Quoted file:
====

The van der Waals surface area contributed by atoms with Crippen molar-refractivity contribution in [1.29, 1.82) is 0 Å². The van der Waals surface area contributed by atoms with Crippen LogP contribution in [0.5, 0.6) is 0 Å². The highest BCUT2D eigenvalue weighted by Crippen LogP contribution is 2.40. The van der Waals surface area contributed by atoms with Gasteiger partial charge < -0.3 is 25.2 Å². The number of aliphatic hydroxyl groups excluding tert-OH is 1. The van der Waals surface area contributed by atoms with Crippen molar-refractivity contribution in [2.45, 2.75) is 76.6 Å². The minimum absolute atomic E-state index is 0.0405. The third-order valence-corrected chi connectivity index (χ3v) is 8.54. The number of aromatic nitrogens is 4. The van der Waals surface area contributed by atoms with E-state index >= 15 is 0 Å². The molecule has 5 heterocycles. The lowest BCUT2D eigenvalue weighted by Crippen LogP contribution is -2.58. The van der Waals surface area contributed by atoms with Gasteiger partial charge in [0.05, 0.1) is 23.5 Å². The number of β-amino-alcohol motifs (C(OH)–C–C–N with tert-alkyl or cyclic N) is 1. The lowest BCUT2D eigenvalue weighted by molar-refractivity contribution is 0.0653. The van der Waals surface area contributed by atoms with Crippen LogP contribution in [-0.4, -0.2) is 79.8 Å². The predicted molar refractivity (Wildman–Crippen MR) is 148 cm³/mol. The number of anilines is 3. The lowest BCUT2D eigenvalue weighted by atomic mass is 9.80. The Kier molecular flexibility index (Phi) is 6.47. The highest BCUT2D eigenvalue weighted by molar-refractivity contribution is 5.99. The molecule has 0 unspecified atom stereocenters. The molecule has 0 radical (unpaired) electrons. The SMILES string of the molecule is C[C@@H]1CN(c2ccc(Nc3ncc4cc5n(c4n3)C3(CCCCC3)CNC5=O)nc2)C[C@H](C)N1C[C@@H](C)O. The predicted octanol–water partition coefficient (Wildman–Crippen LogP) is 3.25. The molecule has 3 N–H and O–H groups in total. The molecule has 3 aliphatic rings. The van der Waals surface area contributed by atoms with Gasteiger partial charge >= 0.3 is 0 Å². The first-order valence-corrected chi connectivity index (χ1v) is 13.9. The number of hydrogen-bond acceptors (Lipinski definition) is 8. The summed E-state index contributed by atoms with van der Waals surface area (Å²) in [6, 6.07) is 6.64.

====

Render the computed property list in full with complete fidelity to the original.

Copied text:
The van der Waals surface area contributed by atoms with Crippen molar-refractivity contribution in [1.29, 1.82) is 0 Å². The van der Waals surface area contributed by atoms with Crippen LogP contribution in [0.5, 0.6) is 0 Å². The highest BCUT2D eigenvalue weighted by Crippen LogP contribution is 2.40. The van der Waals surface area contributed by atoms with Gasteiger partial charge < -0.3 is 25.2 Å². The number of aliphatic hydroxyl groups excluding tert-OH is 1. The van der Waals surface area contributed by atoms with Crippen molar-refractivity contribution in [2.45, 2.75) is 76.6 Å². The minimum absolute atomic E-state index is 0.0405. The third-order valence-corrected chi connectivity index (χ3v) is 8.54. The number of aromatic nitrogens is 4. The van der Waals surface area contributed by atoms with E-state index >= 15 is 0 Å². The molecule has 5 heterocycles. The lowest BCUT2D eigenvalue weighted by Crippen LogP contribution is -2.58. The van der Waals surface area contributed by atoms with Gasteiger partial charge in [0.05, 0.1) is 23.5 Å². The number of β-amino-alcohol motifs (C(OH)–C–C–N with tert-alkyl or cyclic N) is 1. The lowest BCUT2D eigenvalue weighted by molar-refractivity contribution is 0.0653. The van der Waals surface area contributed by atoms with Crippen LogP contribution in [-0.4, -0.2) is 79.8 Å². The predicted molar refractivity (Wildman–Crippen MR) is 148 cm³/mol. The number of anilines is 3. The lowest BCUT2D eigenvalue weighted by atomic mass is 9.80. The Kier molecular flexibility index (Phi) is 6.47. The highest BCUT2D eigenvalue weighted by molar-refractivity contribution is 5.99. The molecule has 0 unspecified atom stereocenters. The molecule has 0 radical (unpaired) electrons. The SMILES string of the molecule is C[C@@H]1CN(c2ccc(Nc3ncc4cc5n(c4n3)C3(CCCCC3)CNC5=O)nc2)C[C@H](C)N1C[C@@H](C)O. The predicted octanol–water partition coefficient (Wildman–Crippen LogP) is 3.25. The molecule has 3 N–H and O–H groups in total. The molecule has 3 aliphatic rings. The van der Waals surface area contributed by atoms with Gasteiger partial charge >= 0.3 is 0 Å². The first-order valence-corrected chi connectivity index (χ1v) is 13.9. The number of hydrogen-bond acceptors (Lipinski definition) is 8. The summed E-state index contributed by atoms with van der Waals surface area (Å²) in [6, 6.07) is 6.64.